Enterprise metadata management (EMM) tools are fast becoming a necessity in this new age when companies are drowning in a flood of metadata. NoSQL databases are a popular alternative to their relational database counterparts for many use cases, including EMM.
The most basic type of NoSQL database is the key-value store, a database composed of a key and an associated data value (which can be a number, a string, or even another set of key-value pairs). A key-value store’s simple structure has speed and performance advantages for certain use cases where horizontal scaling is needed, such as serving queries on read-only data on large websites with heavy traffic.
A popular embedded key-value store is RocksDB, an open source project with a large community of contributors created in 2012. Now there’s a new key-value player in town: Speedb. The company bills its data storage engine as a drop-in replacement for RocksDB.
According to Speedbd, not all key-value stores are created equal in terms of performance and scale, especially for managing today’s growing volumes of metadata that are increasingly important for business operations. Speedb lists some of the problems RocksDB users have faced, including I/O hangs and stalls, code instability, database size limitations, excessive tuning, sharding, and write amplification.
Adi Gelvan, Speedb co-founder and CEO, was working for Infinidat where he needed an EMM solution that did not involve beefing up system hardware or restructuring his entire existing data stack. He landed on RocksDB but quickly realized that it would not be scalable past 100GB. It was suggested he would need to shard RocksDB by breaking down his datasets into more manageable chunks and assigning each one to its own node with its own storage engine, but Gelvan was not thrilled with the idea of the extra work and complexity that would entail.
It was then, in Nov. 2020, that Gelvan and his co-founders decided to build their own data engine that was hyper-scalable, high-performance and used less computing power, and Speedb was born.
RocksDB is organized as a log-structured merge (LSM) tree, a structure that maintains the key-value pairs needed in a key-value store. For their engine, Gelvan and his colleagues re-implemented and improved upon the LSM tree structure to increase its efficiency while making sure it was compatible with the RocksDB API in order to appeal to current RocksDB users. The co-founders claim their engine can process 100x more data, at 10x the speed, using 80% fewer resources than RocksDB.
Speedb’s website explains how it works: “The Speedb Data Engine is based on a revolutionary compaction method that reduces the write amplification factor (WAF) from ~30 to ~5. As a result, Speedb eliminates processing latency issues and throughput drops, which are frequently encountered when using traditional LSM-trees, while significantly reducing CPU utilization and memory consumption.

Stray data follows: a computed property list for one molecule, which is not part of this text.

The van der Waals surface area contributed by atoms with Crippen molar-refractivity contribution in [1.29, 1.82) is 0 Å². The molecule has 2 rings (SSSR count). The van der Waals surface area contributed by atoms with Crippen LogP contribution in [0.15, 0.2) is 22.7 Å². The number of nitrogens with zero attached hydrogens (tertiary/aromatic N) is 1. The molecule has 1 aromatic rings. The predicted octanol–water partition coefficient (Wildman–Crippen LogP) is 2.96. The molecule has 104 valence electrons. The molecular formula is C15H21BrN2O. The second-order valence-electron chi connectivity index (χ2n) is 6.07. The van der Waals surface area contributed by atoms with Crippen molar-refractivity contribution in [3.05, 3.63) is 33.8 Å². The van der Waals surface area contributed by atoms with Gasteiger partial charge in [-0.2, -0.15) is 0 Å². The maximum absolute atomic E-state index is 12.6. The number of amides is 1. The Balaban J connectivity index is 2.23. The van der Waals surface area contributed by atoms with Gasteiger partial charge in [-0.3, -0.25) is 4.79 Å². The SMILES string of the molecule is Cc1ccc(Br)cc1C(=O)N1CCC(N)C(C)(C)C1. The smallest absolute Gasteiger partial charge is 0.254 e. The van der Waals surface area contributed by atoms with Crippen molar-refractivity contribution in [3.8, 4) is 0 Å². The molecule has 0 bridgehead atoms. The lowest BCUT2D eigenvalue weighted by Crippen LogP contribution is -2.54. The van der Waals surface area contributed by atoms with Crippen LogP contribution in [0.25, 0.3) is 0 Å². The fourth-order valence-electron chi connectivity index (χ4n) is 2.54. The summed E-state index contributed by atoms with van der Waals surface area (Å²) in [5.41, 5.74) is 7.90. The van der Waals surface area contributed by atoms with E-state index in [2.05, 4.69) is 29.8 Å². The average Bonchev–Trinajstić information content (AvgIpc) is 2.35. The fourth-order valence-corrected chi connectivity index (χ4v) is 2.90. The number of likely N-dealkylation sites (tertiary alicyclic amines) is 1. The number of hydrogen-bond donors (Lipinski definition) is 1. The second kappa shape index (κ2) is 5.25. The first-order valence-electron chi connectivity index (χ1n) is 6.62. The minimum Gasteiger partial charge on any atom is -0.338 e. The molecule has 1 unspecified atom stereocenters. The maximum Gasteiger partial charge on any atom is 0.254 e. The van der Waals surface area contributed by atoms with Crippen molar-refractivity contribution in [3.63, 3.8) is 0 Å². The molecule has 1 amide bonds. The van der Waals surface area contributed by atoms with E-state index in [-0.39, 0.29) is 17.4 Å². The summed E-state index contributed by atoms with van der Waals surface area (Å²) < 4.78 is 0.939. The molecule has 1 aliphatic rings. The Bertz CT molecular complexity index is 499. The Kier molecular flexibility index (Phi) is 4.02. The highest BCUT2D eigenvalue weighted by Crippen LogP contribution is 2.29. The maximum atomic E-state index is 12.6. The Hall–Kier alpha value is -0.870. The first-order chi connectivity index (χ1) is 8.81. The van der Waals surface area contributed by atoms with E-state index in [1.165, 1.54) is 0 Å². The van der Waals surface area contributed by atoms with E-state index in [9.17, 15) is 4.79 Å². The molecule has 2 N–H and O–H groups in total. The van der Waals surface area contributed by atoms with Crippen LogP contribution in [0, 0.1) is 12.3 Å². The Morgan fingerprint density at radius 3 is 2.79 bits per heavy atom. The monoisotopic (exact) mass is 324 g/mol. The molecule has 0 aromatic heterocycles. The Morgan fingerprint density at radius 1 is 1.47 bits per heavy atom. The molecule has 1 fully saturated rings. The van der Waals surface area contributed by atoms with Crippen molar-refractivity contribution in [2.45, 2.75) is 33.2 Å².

“By redesigning the RocksDB I/O and job schedulers we were able to further improve performance stability and reduce stalls. We have also redesigned RocksDB’s flow control mechanism to eliminate spikes in user latency. Based on these technological breakthroughs, Speedb supports unprecedently fast writes even on large datasets while keeping a B-Tree like read performance.”
The engine also features a probabilistic index that uses a hierarchical data map and consumes less than 3 bytes per object, regardless of its size. Indexes for large datasets can be stored in DRAM which allows for mapping hundreds of billions of objects with only one media access per read. For enterprise users, Speedb is optimized with real-time monitoring, adaptive auto-tuning of system parameters, advanced reporting capabilities, and enterprise-grade support and customization for specific use-cases.
Among Speedb’s first business partners is Redis, an in-memory data structure store with offices in the same Tel Aviv building where Gelvan developed Speedb. In December 2021, about a month after the Speedb engine’s official launch, the company announced a $4 million funding round and the Redis partnership. As the storage engine for the Redis on Flash database, Speedb says Redis on Flash users can double their throughput and capacity while reducing latency, driving up performance, and reducing costs.
This week, Speedb revealed that hybrid cloud security firm XM Cyber has adopted Speedb to improve its Attack Path Management platform, a product that “lets customers continuously see their on-premises and cloud networks through the eyes of an attacker, and spot attacks before they happen.” The platform provides simulations of attack paths and uses Apache Flink (which uses RocksDB) for data operations. As the company’s metadata grew, RocksDB slowed it all down with memory bottlenecks and performance degradation, but now, Speedb has provided between 8.7 and 10.2x greater performance for the platform.
“I’ve rarely seen such a fast, elegant and simple solution to a deep-tech challenge as we experienced with Speedb,” said Yaron Shani, senior researcher and technology lead at XM Cyber. “Speedb’s impact was instantaneous, after simply replacing a few lines in the Docker files. Its dramatic improvement in memory utilization and performance allows us to give our customers better products and services than ever before. During the process of working together, we even discovered unique problems we were unaware of. Speedb is now deployed in our main build that goes to all customers, large and small.”
To learn more about the Speedb data engine, visit this link.